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Bag

Nez Perce National Historical Park, National Park Service

Nez Perce National Historical Park, National Park Service

These large cylindrical twined bags, sometimes called “sally bags”, were used during the harvesting of roots. The Nez Perce needed large quantities of roots, berries, and other plants to last throughout the year. The artist, George Catlin who was in The Dalles, Oregon between 1852 and 1855 described the bags as utilitarian containers for possessions … “salley forth” on their journeys. This bag is made of plain twined hemp and false embroidered with wool. It has silk ribbon edging and the suspension loop is made of smoked deerskin. This bag is made of plain twined Indian hemp; edging anchored with cotton thread and transparent orange seed beads. The false embroidery is wool. It was also said that the “weavers raveled yarns from blankets, trade cloth, and woolen clothing.”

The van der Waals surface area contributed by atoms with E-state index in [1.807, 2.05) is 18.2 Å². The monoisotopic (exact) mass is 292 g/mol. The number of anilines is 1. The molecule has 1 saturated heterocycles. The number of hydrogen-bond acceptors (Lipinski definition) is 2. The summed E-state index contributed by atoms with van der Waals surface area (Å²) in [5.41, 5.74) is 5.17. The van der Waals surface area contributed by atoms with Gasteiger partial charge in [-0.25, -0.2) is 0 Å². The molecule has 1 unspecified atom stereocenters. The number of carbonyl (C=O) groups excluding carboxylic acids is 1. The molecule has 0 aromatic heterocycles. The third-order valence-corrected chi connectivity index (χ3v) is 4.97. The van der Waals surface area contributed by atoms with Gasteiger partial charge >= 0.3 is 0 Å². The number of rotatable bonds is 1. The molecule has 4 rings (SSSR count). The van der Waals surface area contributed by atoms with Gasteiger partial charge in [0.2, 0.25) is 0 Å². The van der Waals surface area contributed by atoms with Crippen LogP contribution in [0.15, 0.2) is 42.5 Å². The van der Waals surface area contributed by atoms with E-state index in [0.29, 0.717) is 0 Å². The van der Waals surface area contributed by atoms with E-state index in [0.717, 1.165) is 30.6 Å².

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Details

  • Title: Bag
  • Contributor: Nez Perce National Historical Park, National Park Service
  • Original Source: http://www.nps.gov/museum/exhibits/nepe/exb/dailylife/FoodGathering/NEPE1811_Sallybag.html
  • Source: Nez Perce National Historical Park
  • Place Created: Plateau
  • National Park Service Catalog Number: NEPE 1811
  • Medium: Hemp (Apcoynum cannabinum), wool, dentalium, cowrie shells, glass beads, leather
  • Measurements: H 16.5, Dia 10.5 cm
  • Glossary: http://www.nps.gov/museum/exhibits/nepe/glossary.html#Twining, http://www.nps.gov/museum/exhibits/nepe/glossary.html#False Embroidery
  • Date: c 1890
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